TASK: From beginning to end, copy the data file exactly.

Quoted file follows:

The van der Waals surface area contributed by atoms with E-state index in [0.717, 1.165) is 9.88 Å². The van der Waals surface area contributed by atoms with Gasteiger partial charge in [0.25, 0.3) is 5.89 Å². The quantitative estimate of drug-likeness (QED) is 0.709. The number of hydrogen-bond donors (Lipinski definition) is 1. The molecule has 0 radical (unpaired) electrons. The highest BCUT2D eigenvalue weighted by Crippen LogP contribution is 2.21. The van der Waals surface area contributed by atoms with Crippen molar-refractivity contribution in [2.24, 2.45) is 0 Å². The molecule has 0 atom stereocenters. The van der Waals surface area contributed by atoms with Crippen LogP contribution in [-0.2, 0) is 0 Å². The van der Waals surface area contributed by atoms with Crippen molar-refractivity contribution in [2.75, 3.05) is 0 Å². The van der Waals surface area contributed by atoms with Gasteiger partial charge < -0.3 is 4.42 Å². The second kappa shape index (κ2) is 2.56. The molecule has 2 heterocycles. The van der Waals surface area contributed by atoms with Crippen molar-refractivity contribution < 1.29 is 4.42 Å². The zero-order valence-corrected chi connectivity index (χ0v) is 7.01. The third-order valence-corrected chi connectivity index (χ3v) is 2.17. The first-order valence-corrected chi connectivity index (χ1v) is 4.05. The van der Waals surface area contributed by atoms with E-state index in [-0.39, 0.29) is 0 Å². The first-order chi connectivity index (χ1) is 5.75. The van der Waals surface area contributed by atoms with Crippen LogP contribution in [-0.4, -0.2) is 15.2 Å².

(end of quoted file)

The van der Waals surface area contributed by atoms with E-state index in [0.717, 1.165) is 9.88 Å². The van der Waals surface area contributed by atoms with Gasteiger partial charge in [0.25, 0.3) is 5.89 Å². The quantitative estimate of drug-likeness (QED) is 0.709. The number of hydrogen-bond donors (Lipinski definition) is 1. The molecule has 0 radical (unpaired) electrons. The highest BCUT2D eigenvalue weighted by Crippen LogP contribution is 2.21. The van der Waals surface area contributed by atoms with Crippen molar-refractivity contribution in [2.24, 2.45) is 0 Å². The molecule has 0 atom stereocenters. The van der Waals surface area contributed by atoms with Crippen LogP contribution in [-0.2, 0) is 0 Å². The van der Waals surface area contributed by atoms with Crippen molar-refractivity contribution in [2.75, 3.05) is 0 Å². The van der Waals surface area contributed by atoms with Gasteiger partial charge < -0.3 is 4.42 Å². The second kappa shape index (κ2) is 2.56. The molecule has 2 heterocycles. The van der Waals surface area contributed by atoms with Crippen molar-refractivity contribution < 1.29 is 4.42 Å². The zero-order valence-corrected chi connectivity index (χ0v) is 7.01. The third-order valence-corrected chi connectivity index (χ3v) is 2.17. The first-order valence-corrected chi connectivity index (χ1v) is 4.05. The van der Waals surface area contributed by atoms with E-state index in [-0.39, 0.29) is 0 Å². The first-order chi connectivity index (χ1) is 5.75. The van der Waals surface area contributed by atoms with Crippen LogP contribution in [-0.4, -0.2) is 15.2 Å².